On Day 11, a three hour drive takes us to Tiger Leaping Gorge. In the heart of Yunnan province, the fast-flowing Yangtze has cut a dramatic gorge so narrow in places that legend has it a tiger once escaped capture by jumping across it. Reputed to be one of the deepest gorges in the world, we allow two days to explore this magnificent landscape. We’re sure you’ll agree that this area rivals the better-known Three Gorges as the most spectacular scenery along the Yangtze River. There are two routes through the gorge, the ‘high road’ and the ‘low road’. We take the high road as it is inaccessible to vehicles and enables us to pass through local villages along the way, although the exact details of the hike may vary according to local conditions. Weather conditions in the gorge vary considerably throughout the year. The rainy season is primarily over the summer but it can rain at any time of year. At such times it may be dangerous to trek certain sections of the gorge due to rock falls. Before you arrive at the gorge your CEO will have enquired about the prevailing conditions and will have decided the best way to complete the trek and the most suitable guesthouses to use along the way. The maximum length of the trek in optimum conditions is 24km from the entrance of the gorge in Qiaotou. Under these conditions, you would walk 13.4km on the first day and the remaining on the second day. The first day is hard walking on a combination of a new dirt road and smaller farmers’ trails. It includes an ascent up the ’28 bends’, where the path twists and turns, climbing steeply, until you come out at the top of the path (not the top of the gorge – that is still several hundred metres above you!). It is hard work but the views from the top are absolutely incredible and make the slog worthwhile! You can also see where the tiger reputedly jumped across the gorge, a mythical occurrence from which the gorge derives its name. The second day is easy walking, you will enjoy a breathtaking view of the Jade Dragon mountain and waterfalls along the way. Please note that under normal weather conditions we return to Lijiang at the end of the second day to overnight back in the old town. This allows for an earlier arrival in Dali on Day 13. In less optimum conditions, for example when it has been raining heavily, it may not be possible to complete the full hike. Your CEO will decide the best route to take within the gorge to maximise your enjoyment and ensure that you see the most spectacular sections whilst taking into account any safety issues. Whilst no previous experience is required to make the trek through the gorge, it is important that you are fit before starting. You should be prepared for more than just an afternoon stroll as the trek can be hard work, particularly in the summer. We recommend that you bring light hiking boots with ankle support.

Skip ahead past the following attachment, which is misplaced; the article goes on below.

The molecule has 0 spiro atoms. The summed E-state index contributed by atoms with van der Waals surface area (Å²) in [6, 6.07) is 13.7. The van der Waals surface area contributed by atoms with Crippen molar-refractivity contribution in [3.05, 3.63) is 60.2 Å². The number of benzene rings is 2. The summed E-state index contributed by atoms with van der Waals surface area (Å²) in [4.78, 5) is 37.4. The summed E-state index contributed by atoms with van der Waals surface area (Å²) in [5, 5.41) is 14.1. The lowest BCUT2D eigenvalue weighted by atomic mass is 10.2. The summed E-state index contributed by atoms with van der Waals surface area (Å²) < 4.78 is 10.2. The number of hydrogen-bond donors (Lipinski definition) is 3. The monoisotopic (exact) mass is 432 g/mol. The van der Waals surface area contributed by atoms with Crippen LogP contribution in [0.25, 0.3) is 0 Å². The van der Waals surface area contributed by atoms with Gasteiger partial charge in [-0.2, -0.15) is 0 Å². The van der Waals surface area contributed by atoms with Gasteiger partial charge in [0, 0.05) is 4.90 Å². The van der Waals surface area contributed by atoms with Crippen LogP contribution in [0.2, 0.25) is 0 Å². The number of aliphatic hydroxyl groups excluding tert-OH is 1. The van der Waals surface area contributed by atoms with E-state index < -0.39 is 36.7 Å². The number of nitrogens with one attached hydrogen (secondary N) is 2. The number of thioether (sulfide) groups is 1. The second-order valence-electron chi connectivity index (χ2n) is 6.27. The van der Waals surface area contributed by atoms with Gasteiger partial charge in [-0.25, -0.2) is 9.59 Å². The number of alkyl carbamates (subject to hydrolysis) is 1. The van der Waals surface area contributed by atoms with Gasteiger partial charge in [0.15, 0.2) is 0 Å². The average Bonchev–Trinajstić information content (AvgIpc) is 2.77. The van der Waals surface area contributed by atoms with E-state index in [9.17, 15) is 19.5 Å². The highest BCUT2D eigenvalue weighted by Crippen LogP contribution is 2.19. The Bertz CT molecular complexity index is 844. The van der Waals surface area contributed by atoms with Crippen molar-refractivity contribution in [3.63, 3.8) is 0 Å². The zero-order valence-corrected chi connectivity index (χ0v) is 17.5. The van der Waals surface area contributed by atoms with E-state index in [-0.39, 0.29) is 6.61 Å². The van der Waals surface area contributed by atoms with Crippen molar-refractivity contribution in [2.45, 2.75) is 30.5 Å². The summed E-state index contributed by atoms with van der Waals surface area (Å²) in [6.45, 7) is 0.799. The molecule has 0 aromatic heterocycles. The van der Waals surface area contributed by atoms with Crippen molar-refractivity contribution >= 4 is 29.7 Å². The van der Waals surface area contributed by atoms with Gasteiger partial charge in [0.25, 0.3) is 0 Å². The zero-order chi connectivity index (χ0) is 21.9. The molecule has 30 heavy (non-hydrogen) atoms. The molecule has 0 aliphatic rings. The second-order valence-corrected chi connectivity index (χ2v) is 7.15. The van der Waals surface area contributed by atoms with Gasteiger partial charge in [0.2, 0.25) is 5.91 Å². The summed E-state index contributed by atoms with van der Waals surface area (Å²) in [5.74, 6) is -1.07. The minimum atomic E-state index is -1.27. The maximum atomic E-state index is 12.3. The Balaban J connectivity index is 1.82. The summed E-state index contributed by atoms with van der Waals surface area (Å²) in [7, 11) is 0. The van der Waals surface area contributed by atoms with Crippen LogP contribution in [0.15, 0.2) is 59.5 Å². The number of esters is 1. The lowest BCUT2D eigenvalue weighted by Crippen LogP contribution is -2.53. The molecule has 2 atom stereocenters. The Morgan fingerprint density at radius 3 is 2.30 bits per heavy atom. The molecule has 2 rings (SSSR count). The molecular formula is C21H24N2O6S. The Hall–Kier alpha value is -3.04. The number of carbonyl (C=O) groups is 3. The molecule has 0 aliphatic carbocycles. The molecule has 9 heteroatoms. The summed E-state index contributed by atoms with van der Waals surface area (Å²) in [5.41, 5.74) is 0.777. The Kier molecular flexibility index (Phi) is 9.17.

Days 13-14 Dali
The ancient, walled town of Dali nestles snuggly between the towering Cangshan Mountains and beautiful Erhai Lake and is perhaps most famous for the stunning “Three Pagodas”. The town is small enough to explore on foot, but a bicycle or bus ride can take you out to some of the smaller villages of the local Bai minority group, or to visit the colourful Shaping markets where women in traditional dress sell their handicrafts. You can stop and explore the markets or ancient courtyard houses, which now serve as small communities with several families living around one courtyard. The countryside around Dali is incredibly fertile and the fields are always dotted with farmers ploughing, sowing or threshing. You may also want to take a boat trip to enjoy the beautiful scenery and visit some of the temples and villages on islands in the lake. There is also a lift up Cangshan opening up opportunity for some great day hiking with stunning views. (Please note: No entry tickets are included in Dali).
Day 15 Kunming
We continue on to Kunming (approximately a five hour drive), the capital of Yunnan province, located in Southwest China. Enjoy an included city tour starting with a trip on a public bus to the local flower and bird market. You’ll find several locals shopping for house pets. Birds are among the most popular item with crickets on offer too! Continue through the flower market taking in the scents and vibrant colours. Next up is a trip to the Green Lake Park. Wander through the park and observe groups of locals singing, dancing and doing tai chi. The perfect place to spend the afternoon interacting and relaxing.
Days 16-19 Yangshuo
Explore Kunming further before a flight to Guilin and a short bus ride to nearby Yangshuo. Often remembered as the highlight of a trip to China, Yangshuo has some of the most spectacular scenery, vibrant countryside and relaxed atmospheres in the country. You can hop onto a bicycle and head off the beaten track for a ride into the countryside, which is like cycling through a traditional Chinese painting. Mountains, rivers, bamboo, rice paddies and water buffalo – there’s something new at every turn. After all that exercise you may want to try your hand at some Chinese arts. Here, you can have a lesson with a local expert in calligraphy, watercolour painting, cooking, tai chi, kung fu or even try and learn a little of the Chinese language. Then in the evening it’s time to relax for a meal or a drink in one of the many cafés that line famous West Street. Enjoy an included river cruise on the Li River. Embark from Fuli town, taking in views of the mountainous landscape as you cruise for around two hours down this scenic river. One of the many options in Yangshuo, the Liu San Jie show is a one hour show directed by Zhang Yimou, director of many famous Chinese movies including ‘Hero’ and ‘House of Flying Daggers’, and also responsible for the opening ceremony of the Beijing 2008 Olympics. It tells the story of the ‘Third Sister Liu’ who was renowned for her lyrical singing. She lived in nearby Liuzhou, before she travelled on a bamboo raft to Yangshuo, where she fell in love and settled. The performance showcases the ethnic diversity of the region, incorporating over 500 singers and dancers, many of whom are local farmers. They perform on and around the beautiful Li River against the backdrop of the incredibly illuminated karst mountains. The Liu San Jie show takes place at 8pm most nights (except when the river is in flood) at the confluence of the Li and Yulong rivers on the outskirts of Yangshuo. There is also the option to take a cooking class in Yangshuo. This activity is highly recommended for those who are interested in learning how to prepare some of the fantastic food you get to sample in China. The classes employ a ‘hands-on’ approach to teaching, where you are provided with your own wok and gas burner and all necessary ingredients. The skilled and friendly teachers are Chinese with very good English skills. After the cooking class you can sit down and enjoy the delicious dishes you have prepared. Morning and afternoon classes are available. (Please note: no entry tickets are included in Yangshuo) In the afternoon on Day 19 we head to the train station to board our overnight train to Shenzhen, on the border with Hong Kong (approximately 13 hrs).
Day 20 Hong Kong
After an early arrival in Shenzhen we cross the border and catch the metro into the heart of Hong Kong. Prepare for the extreme change of pace as you enjoy your last night in the most dynamic city in Asia. If it’s your first time in Hong Kong consider spending more time here after your trip. You can explore Stanley Park, shop, eat in one of the many night markets, go up to Victoria Peak or take a harbour cruise for incredible views. (Please note: no entry tickets are included in Hong Kong).
Day 21 Depart Hong Kong
Depart at any time.

Written by Miya

June 18th, 2014 at 11:06 pm

Posted in life